The narrator reads naturally, avoiding the temptation to overemphasize the beat. A poem like this can sound trivial and be tiring if the rhythm isn't controlled.
The Devil visits 1930's Moscow and raises holy hell with the Stalinists. He and his helpers aren't evil, just zany, providing biting satire along with madcap antics. This is good writing, with lots of poetic images in the prose. Underneath it all is a celebration of a human spirit that can't be crushed.
There's a love story mixed in too, written straight. Plus there are long sober sections on Pontius Pilate and Jesus, providing Bulgakov a way to compare the Soviet State with the Roman Empire. A Polish friend said this was the part he liked the best -- how Pontius Pilate weighed his options is how Poland had been ruled.
The book is NOT a difficult read or listen, but there are a lot of things that those of us in current-day America wouldn't normally get. Bulgakov's use of odd justapoxitions of events can seem disorienting to us, until we put it in the backdrop of the Expressionist movement of the time, with its exaggerated colors and ordinary things displayed out of context. (The Penguin hardcopy book uses an example for its cover.)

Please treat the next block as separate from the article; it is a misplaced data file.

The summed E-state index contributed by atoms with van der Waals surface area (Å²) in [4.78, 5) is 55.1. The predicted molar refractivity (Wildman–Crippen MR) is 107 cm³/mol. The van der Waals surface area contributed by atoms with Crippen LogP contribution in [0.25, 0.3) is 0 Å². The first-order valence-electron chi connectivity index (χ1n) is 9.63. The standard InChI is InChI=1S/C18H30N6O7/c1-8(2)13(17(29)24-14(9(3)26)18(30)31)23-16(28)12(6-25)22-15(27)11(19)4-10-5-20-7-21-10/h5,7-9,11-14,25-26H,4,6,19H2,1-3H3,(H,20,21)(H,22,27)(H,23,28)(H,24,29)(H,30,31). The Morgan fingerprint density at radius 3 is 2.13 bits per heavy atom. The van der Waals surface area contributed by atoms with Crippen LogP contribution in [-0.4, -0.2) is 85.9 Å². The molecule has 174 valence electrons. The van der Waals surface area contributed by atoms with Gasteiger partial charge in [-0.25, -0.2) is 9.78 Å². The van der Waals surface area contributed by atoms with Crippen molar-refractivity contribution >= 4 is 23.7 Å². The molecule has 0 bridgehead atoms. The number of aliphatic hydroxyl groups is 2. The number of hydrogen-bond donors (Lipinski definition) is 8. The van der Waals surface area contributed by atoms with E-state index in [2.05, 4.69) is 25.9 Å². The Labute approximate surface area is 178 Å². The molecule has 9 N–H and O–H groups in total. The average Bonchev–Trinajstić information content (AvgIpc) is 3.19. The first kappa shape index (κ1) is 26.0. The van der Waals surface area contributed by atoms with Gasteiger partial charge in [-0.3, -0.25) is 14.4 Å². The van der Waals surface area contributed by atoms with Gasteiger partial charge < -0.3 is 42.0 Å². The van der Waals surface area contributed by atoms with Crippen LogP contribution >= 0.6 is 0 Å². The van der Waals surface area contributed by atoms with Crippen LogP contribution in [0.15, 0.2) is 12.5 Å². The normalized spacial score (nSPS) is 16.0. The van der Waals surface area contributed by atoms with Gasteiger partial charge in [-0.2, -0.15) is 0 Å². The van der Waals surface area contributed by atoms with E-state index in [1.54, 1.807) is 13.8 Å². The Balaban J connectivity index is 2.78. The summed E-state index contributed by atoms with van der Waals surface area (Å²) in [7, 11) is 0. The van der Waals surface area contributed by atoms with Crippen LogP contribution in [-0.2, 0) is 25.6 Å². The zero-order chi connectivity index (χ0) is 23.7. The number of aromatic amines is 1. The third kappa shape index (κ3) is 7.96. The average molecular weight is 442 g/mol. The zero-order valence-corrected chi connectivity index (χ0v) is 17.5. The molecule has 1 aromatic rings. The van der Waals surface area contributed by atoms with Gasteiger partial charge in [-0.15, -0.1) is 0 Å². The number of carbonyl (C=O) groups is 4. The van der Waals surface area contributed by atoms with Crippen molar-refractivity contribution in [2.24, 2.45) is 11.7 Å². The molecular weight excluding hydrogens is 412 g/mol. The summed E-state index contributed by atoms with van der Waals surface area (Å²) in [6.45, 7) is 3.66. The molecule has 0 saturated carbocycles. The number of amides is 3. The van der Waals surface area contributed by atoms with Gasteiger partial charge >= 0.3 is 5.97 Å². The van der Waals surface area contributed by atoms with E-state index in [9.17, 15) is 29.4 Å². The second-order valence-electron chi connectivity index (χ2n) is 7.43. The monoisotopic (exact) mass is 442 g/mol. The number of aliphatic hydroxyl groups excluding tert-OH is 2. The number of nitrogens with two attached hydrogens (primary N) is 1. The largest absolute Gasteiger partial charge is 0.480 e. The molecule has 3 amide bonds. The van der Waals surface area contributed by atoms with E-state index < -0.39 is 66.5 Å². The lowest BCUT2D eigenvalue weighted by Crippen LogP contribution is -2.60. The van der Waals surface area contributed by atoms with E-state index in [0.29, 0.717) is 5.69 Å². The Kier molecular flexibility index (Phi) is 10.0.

The satire may be hard for us to recognize too, but that's part of the book's value, figuring out why this book couldn't be published for decades and why it became so wildly popular in Eastern Europe when it was. Fortunately, there are excellent on-line resources that help explain.
The 2005 Russian TV mini-series is an excellent supplement too, all eight hours of it. The quality of the this production is much better than you expect from TV. (There are more naked ladies in this show than you can shake a stick at, so you may want to be selective about who you watch it with.)
The narration of the Naxos audiobook is wonderful. Some other negative reviewers just may not like to have fun.
At first I was surprised by the lack of polish in Sam Waterston's narration, for example, you can hear him inhaling at the end of sentences and he provides no change of voice to emphasize characters or moods. However, I quickly concluded that the narration was perfect for this philosophical novella about fate, love, and life. It is like a wise and favorite uncle talking to you. I found it comforting and soothing, as befitting the message of the final section of the book.
This book provides an excellent review of the history of development of economic theory from Adam Smith on down. There are many histories of this type, but this one puts it together better than anything similar that I am familiar with. The author becomes a bet polemical at the end with his admonitions against regulation, which is OK as long as you immediately turn to The Trillion Dollar Meltdown for another view.
This book provides a considerable amount of background information for the current economic meltdown -- good history of the past few decades and an explanation of all the financial tools that we read about, but few of us understand. Regulation is needed to prevent excess from happening again.
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